A real women’s woman.
When we meet she has just announced that Mercedes-Benz South Africa is the new title sponsor of what were formerly known as Joburg Fashion Week, Cape Town Fashion Week and Africa Fashion Week. She said in her speech that this collaboration would have an important bearing on our economy and further contribute to our standing in the international fashion world.
I ask if this new business relationship is her doing. She doesn’t answer directly. Too modest, I think. But I have no doubt that her business savvy and diplomatic manner were influential during the negotiations with Mercedes-Benz.
Moloi-Motsepe quotes fashion icon Coco Chanel when I ask about the new relationship: “To achieve great things, we must first dream.”
And for her, it’s a dream come true, one she believes will ” take our business forward in leaps and bounds.”
It is not the end of the road though. She remains dedicated to developing the local fashion industry. And it’s not the bright lights and fame she’s after.
She explains: “It is really about wanting to help uplift the lives of women. I want opportunities created to help women find sustainable jobs. Most of the people involved in fashion – seamstresses, models, make-up artists – are women. From my work as a doctor, I understand that the health of women who are not economically empowered is jeopardised. And in terms of who is poor in this country, women are at the bottom of the pile.”
When she left medicine 10 years ago , she became chair of the Motsepe Family Foundation she and her husband, businessman Patrice Motsepe, founded. The foundation is, according to its website, “committed to improving the living conditions and lifestyles of poor, unemployed and marginalised persons”.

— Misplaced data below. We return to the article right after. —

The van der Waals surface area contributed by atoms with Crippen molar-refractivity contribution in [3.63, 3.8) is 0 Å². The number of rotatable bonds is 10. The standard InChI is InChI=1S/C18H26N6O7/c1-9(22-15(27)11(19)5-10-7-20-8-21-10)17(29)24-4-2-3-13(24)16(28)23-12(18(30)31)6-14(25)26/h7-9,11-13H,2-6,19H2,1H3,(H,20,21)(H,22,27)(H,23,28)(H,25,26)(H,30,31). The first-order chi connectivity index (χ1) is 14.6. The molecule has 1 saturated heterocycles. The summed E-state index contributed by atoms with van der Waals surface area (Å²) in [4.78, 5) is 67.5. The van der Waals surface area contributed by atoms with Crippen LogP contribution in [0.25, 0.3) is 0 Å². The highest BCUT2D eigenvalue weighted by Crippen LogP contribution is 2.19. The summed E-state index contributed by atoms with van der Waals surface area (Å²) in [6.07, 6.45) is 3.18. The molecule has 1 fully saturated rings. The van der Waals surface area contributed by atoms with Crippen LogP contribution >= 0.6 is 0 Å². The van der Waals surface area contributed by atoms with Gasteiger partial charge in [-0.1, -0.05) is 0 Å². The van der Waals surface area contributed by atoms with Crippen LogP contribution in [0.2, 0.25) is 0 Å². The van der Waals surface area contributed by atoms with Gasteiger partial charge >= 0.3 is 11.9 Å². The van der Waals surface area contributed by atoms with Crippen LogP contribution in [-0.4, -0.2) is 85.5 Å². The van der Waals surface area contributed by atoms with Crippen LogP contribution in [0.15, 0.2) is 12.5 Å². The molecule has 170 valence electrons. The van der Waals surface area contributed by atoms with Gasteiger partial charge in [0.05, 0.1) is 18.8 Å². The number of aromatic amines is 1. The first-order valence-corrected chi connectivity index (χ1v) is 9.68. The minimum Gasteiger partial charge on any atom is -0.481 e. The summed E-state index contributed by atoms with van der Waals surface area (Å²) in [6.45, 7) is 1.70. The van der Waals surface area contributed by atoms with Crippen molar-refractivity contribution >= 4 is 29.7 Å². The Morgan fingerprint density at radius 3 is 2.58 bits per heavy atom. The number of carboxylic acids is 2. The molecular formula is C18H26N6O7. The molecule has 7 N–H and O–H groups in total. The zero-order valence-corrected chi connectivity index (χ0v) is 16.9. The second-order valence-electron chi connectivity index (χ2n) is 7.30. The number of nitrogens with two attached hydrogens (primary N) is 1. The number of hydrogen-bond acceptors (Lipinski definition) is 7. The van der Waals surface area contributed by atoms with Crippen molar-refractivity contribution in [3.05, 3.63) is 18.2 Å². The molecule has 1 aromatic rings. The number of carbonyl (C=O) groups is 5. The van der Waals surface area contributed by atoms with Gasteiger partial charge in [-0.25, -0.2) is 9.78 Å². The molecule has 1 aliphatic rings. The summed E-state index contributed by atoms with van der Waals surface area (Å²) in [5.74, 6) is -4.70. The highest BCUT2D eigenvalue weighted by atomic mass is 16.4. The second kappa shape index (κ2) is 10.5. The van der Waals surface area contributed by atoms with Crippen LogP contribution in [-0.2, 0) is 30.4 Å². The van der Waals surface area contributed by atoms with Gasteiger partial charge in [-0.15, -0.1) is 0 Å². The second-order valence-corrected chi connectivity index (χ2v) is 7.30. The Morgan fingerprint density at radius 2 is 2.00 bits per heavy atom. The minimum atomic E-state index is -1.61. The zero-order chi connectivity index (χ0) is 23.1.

Her medical work, she says, taught her about hard work, leadership and being part of a team. She puts these skills to use at the foundation where Moloi-Motsepe, a mother of three sons, focuses on girls’ and women’s health education.
She understands the enormous benefit of looking after women’s health. Women are the biggest consumers of healthcare, and when they are healthy, they are more productive at work and give birth to healthy children. Healthy children have a better chance of surviving childhood and tend to do better at school.
But why did she choose fashion as a vehicle for development?
“I love fashion. I have always been interested [in it]. I like expressing myself with what I wear. It’s playful and fun.”
Moloi-Motsepe, whose style was influenced by her mother, a nursing sister, is an ambassador of diverse South African fashion design.
“Some of our designers are creating ethnic designs, while others are more influenced by Europe but will add an African flavour to a design. There is always a local twist to highlight our uniqueness.
“[The company] has grown so much over the years. We have promoted designers internationally. We have helped designers improve their art and their business skills.”
An improved fashion industry, means there will be more sustainable jobs for women.
- Mercedes-Benz Fashion Week Joburg at Hyde Park Corner ends tomorrow